KUWAIT CITY (AFP) — King Abdullah of Saudi Arabia, whose nation is the world's number one oil exporter, called on consumer countries to get used to high prices in comments published on Tuesday.
"Consumer countries have to adapt to the prices and the mechanisms of the market," the king said in an interview published by the Kuwaiti daily Al-Siyassah.
"We have nothing to do with the current sharp increase in crude prices," he said reiterating the Saudi position that speculation, rising demand and the taxation of oil products in consumer countries were to blame.
"These countries must reduce their taxes on fuel.. if they want to contribute to easing the burden on ordinary consumers," he said.
Last month Saudi Arabia hosted a one-day conference between consumers and producers but the meeting failed to dampen the red-hot market.
Oil prices jumped beyond 142 dollars a barrel on Tuesday after OPEC president Chakib Khelil said there was uncertainty surrounding future investment in facilities to boost crude output.
"The concern we have is about the security of demand," Khelil, who is also Algeria's energy minister, told an energy conference in Madrid.
And there are "big uncertainties" about making huge investments in infrastructure to increase output from members of the Organization of Petroleum Exporting Countries, which pump about 40 percent of world oil.
Meanwhile the International Energy Agency (IEA) said growth in supply would outpace demand until 2010, after which the market would likely experience supply tensions.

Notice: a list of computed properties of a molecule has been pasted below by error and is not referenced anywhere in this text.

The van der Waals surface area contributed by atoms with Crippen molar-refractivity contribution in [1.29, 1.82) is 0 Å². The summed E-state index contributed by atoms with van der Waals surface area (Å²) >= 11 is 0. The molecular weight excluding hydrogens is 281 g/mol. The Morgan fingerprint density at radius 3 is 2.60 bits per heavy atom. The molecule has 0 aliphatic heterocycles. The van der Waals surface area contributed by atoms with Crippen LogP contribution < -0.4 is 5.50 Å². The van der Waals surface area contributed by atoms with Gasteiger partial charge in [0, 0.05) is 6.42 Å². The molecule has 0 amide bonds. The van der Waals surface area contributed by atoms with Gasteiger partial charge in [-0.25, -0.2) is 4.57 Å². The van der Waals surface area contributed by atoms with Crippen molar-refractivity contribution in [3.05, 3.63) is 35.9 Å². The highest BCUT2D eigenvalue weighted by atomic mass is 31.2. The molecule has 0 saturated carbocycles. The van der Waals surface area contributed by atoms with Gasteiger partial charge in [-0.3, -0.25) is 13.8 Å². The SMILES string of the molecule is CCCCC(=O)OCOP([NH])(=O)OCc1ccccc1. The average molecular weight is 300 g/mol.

An IEA report published on Tuesday also disagreed with the Saudi view that speculation was behind skyrocketing prices.
"Often it is a case of political expediency to find a scapegoat for higher prices rather than undertake serious analysis or perhaps confront difficult decisions," the IEA said.
"Blaming speculation is an easy solution which avoids taking the necessary steps to improve supply-side access and investment or to implement measures to improve energy efficiency."
But the Saudi king insisted that speculators were to blame.
"Anyone who pretends that a production increase will ease speculation is mistaken... speculators believe that prices will remain high," he said.
He also defended Saudi pricing policies saying "we propose our products on the international markets according to current prices, be they low or high."
King Abdullah also expected "oil demand to increase in the future in response to to economic growth levels" across the world, adding however that the Gulf has "enough oil resources to satisfy demand."
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